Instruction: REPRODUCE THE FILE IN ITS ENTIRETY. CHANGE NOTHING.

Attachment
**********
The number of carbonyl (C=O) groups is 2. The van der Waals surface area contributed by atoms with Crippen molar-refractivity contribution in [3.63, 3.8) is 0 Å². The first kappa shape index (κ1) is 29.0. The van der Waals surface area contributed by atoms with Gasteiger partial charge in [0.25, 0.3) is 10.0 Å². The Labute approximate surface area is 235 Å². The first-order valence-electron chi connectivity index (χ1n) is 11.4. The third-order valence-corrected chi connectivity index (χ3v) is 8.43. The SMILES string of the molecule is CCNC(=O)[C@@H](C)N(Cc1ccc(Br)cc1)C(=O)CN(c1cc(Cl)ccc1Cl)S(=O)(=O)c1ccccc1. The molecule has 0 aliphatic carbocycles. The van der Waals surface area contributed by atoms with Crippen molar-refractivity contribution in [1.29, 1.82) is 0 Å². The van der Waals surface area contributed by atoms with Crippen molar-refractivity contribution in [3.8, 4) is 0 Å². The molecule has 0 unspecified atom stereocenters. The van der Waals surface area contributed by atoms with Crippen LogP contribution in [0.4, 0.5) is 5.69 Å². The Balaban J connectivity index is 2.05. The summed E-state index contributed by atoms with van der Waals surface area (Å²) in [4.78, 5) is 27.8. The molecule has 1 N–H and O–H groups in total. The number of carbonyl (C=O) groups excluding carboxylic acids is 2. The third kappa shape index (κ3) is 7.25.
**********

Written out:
The number of carbonyl (C=O) groups is 2. The van der Waals surface area contributed by atoms with Crippen molar-refractivity contribution in [3.63, 3.8) is 0 Å². The first kappa shape index (κ1) is 29.0. The van der Waals surface area contributed by atoms with Gasteiger partial charge in [0.25, 0.3) is 10.0 Å². The Labute approximate surface area is 235 Å². The first-order valence-electron chi connectivity index (χ1n) is 11.4. The third-order valence-corrected chi connectivity index (χ3v) is 8.43. The SMILES string of the molecule is CCNC(=O)[C@@H](C)N(Cc1ccc(Br)cc1)C(=O)CN(c1cc(Cl)ccc1Cl)S(=O)(=O)c1ccccc1. The molecule has 0 aliphatic carbocycles. The van der Waals surface area contributed by atoms with Crippen molar-refractivity contribution in [1.29, 1.82) is 0 Å². The van der Waals surface area contributed by atoms with Crippen molar-refractivity contribution in [3.8, 4) is 0 Å². The molecule has 0 unspecified atom stereocenters. The van der Waals surface area contributed by atoms with Crippen LogP contribution in [0.4, 0.5) is 5.69 Å². The Balaban J connectivity index is 2.05. The summed E-state index contributed by atoms with van der Waals surface area (Å²) in [4.78, 5) is 27.8. The molecule has 1 N–H and O–H groups in total. The number of carbonyl (C=O) groups excluding carboxylic acids is 2. The third kappa shape index (κ3) is 7.25.